Behind his visor, the Lamenter furrows his brow. Theoretically, it makes no sense for her to fall this far behind. He has seen her being helped by her fellow faunus and even by a few humans. But he also thinks practical and realizes that he is viewing her difficulties from a purely posthuman standpoint.
The refugees have been force marched over difficult terrain at a tremendous pace. They are tired, hungry, and thirsty. Whatever assistance the woman has been afforded would have gradually decreased as her helpers reserved more and more of their energy for themselves and their immediate friends and family. Now with the Grimm snapping at their heels, that help has all but evaporated.
And yet she has still managed to keep up with the column despite her maimed leg. Such determination is to be admired, even if it comes from a faunus.
Aethon is briefly distracted when the chronometer built into his helm starts beeping. The allotted period for the refugees to rest has ended.
"It is time," says Malachiel, "We need to resume our journey."
"I will get the civilians moving," Corien volunteers.
Aethon is as surprised as them. He had not realized he had spoken out loud.
"The wounded woman," he continues to speak, "She did not yet have time to rest. We will allow her a brief period of respite."
"With respect, Brother-Sergeant," Malachiel protests, "we still have half the extraction points left to go. We cannot afford any more delays."
"There is a horde of Grimm behind us," Corien says quietly, "If they gain on us… we can't fight them all and protect the civilians at the same time."
"We will give her five minutes."
"We don't have five minutes," grunts Dumedion.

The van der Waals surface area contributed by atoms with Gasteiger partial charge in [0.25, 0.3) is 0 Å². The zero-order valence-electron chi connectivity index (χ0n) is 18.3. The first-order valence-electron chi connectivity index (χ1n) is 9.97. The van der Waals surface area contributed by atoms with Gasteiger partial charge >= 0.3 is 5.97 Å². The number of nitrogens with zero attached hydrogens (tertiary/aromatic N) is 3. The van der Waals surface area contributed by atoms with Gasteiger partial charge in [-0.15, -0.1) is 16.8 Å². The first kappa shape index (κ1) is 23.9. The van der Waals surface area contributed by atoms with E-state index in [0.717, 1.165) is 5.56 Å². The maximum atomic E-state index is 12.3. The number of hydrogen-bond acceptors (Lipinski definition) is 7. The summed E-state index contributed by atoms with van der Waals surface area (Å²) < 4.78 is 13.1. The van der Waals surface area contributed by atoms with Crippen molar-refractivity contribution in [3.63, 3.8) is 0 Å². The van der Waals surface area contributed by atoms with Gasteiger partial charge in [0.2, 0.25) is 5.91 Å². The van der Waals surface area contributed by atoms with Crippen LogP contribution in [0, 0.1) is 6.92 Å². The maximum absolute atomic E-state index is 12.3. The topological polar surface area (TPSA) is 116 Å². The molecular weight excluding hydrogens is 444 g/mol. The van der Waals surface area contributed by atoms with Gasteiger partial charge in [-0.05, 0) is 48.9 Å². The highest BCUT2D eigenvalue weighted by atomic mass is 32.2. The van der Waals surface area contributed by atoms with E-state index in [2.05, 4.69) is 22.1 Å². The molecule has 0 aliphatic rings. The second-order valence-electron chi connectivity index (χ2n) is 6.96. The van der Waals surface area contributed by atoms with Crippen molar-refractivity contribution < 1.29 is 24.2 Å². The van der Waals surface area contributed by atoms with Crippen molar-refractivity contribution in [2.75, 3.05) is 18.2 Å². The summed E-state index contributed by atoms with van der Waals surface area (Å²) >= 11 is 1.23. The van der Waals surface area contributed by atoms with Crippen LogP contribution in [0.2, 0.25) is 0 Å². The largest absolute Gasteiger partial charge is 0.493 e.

"Nonetheless, five minutes is what we will give her."
The last extraction point looms before them. The Lamenters shepherd the remaining civilians towards it. Most of them are faunus. Aethon has made no judgement on boarding order but the faunus seem to know that their importance is secondary to pure humans. It is as though they are used to it.
Aethon is not bothered by this knowledge but he does consider it strange. Just another peculiarity originating from this world.
"Fifteen minutes before Sothis returns," Corien informs them over the vox-link.
"Our estimated arrival time is six minutes," Malachiel reports.
"We will be there on time and with no casualties to boot," answers Dumedion, "It seems our luck has held."
Aethon nods to himself, satisfied. They have covered a good amount of distance and in even better time. That's why he doesn't reprimand Dumedion for tempting fate.
The Lamenter turns and surveys the moving column. He logs faces and matches profiles. He needs to be sure all the noncombatants are accounted for.
He frowns. He has noticed a discrepancy. He performs a secondary spot scan just to make sure.
"Brother-Sergeant?" Malachiel jogs up to him, "What's wrong?"
Aethon snaps out of his reverie. He notices that the refugees have stopped moving. They have stopped moving because he has stopped moving.
"The injured woman. She is no longer with us."
The rest of the squad have gathered. They turn towards the civilians at those words. Aethon knows from the clicks and whirrs sounding from their helms that they are performing sensory sweeps just as he had.
"You're right," Malachiel admits.
"She was still with us at our previous extraction point," Corien says, "She must have dropped out of the column only recently."
"To have come so close, yet remain so far," muses Dumedion.
Malachiel nudges him.
"There goes your luck."
A presence at his side causes Aethon to glance down. It's the controller of the town. To the man's credit, he has stayed with the refugees, both human and faunus, through the entire trip. He looks like he's about to drop from exhaustion at any minute. The only thing keeping him on his feet is duty. Duty and fear.
"Why have we stopped?"
"We are missing civilians," responds Aethon.
The man pales.
"Just one. The woman with the wounded leg."
"Just one? That's… acceptable."
"A life lost is acceptable to you, controller?"
The man flinches.